Government will continue to encourage public- private sector partnerships in the dairy industry to drive training, research, extension support and development of the sector, Agriculture, Mechanisation and Irrigation Development Minister Dr Joseph Made has said.
Dr Made said this while officially opening the ninth Eastern and Southern African Dairy Association Conference and Exhibition in Harare on Wednesday.
“As Government we are aware of the critical role the dairy industry plays in improving livelihoods through its contribution towards food security and as such we encourage public-private sector partnerships to ensure development of the industry through funding for training, research extension, support and development,” he said.
The minister added that new technologies should also be embraced and adopted throughout the value chain to increase productivity while mitigating shortages of dairy products emanating from high demand against low production.
Zimbabwe Dairy Trust chairman Mr Thompson Mabika, whose association is hosting the event in partnership with the Eastern and Southern African Dairy Association, said he hoped the conference will result in resuscitation of the local dairy industry.
“We hope that this event that involves sharing and exchange of ideas, experiences and challenges will usher in a new era in the local dairy industry which is currently faced with a number of challenges that are affecting viability and profitability,” he said.
Some of the major challenges include competition from cheaper imports, high cost of utilities such as energy and water and high processing costs that negatively affect the pricing structures.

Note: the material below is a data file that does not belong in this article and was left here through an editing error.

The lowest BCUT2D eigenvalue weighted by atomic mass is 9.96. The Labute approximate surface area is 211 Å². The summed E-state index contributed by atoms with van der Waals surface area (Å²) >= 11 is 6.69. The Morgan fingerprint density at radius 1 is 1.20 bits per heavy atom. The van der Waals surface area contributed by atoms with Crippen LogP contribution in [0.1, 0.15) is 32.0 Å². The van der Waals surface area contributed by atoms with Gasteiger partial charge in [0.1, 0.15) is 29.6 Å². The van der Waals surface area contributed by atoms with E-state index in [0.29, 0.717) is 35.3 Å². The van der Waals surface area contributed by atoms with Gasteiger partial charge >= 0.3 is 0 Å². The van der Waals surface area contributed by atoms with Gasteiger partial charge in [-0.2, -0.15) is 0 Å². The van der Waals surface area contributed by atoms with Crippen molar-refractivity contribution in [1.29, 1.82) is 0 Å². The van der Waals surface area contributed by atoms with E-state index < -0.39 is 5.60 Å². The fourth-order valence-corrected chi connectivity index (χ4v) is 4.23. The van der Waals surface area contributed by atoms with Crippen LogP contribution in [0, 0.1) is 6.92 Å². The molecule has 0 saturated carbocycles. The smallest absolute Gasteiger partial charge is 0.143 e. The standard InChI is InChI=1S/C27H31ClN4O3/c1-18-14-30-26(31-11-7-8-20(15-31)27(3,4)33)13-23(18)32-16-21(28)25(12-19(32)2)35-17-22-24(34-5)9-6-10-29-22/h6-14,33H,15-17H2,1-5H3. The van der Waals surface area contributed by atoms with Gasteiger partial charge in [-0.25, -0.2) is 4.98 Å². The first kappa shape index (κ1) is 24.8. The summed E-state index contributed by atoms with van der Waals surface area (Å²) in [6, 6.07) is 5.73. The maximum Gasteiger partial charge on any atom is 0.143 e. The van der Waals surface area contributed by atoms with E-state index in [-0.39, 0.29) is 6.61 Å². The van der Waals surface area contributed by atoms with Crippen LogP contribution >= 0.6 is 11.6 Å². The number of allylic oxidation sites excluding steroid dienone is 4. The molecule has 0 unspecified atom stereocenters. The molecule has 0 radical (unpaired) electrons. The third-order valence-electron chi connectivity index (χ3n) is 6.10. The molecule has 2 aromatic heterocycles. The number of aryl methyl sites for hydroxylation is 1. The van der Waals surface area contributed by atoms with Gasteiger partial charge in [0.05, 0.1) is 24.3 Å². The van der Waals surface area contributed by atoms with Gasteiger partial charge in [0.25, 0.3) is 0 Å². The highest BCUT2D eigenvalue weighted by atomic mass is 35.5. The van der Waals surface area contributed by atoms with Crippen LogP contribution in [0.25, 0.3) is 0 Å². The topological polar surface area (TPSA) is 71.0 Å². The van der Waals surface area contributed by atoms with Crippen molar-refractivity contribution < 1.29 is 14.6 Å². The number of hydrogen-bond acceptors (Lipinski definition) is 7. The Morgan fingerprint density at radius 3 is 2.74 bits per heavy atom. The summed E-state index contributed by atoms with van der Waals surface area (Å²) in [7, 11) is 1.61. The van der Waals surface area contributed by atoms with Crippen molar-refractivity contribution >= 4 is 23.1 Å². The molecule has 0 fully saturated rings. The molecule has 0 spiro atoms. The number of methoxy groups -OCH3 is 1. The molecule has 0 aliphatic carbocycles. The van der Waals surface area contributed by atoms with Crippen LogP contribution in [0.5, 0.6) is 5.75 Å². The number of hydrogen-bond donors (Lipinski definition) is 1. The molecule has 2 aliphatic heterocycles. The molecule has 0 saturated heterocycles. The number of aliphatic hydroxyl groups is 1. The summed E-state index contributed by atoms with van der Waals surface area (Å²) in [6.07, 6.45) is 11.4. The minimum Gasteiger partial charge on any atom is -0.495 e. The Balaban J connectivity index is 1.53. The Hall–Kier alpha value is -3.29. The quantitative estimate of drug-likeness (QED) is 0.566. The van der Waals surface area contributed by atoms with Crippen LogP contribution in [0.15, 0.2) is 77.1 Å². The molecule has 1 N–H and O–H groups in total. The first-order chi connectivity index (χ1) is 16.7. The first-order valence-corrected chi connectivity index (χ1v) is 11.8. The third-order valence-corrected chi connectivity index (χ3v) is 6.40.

Zimbabwe has seven major processing companies and in excess of 20 small players while the processing capacity of around 400 million litres annually is currently operating at less than 45 percent capacity.
Demand is estimated at 120 million litres per year, which far exceeds current supply of just over 50 million litres while the national herd has fallen from about 104 000 in 2002 to around 26 000 this year.
Esada also expressed concern over the emergence of informal players that is posing to be a major
concern due to the health risk that this has on consumers thus the need for all member states to work together in order to improve standards in the production chain.
During the conference delegates noted that the quality of raw milk within the region was having a direct bearing on the quality of processed milk and dairy products.
They noted that there was need to invest in mechanisation of the milking processes, improved trade policies and platform for technology transfer between the Eastern and Southern African Dairy Association member states to guarantee maximum capacity utilisation
and high quality dairy products that meet standard quality.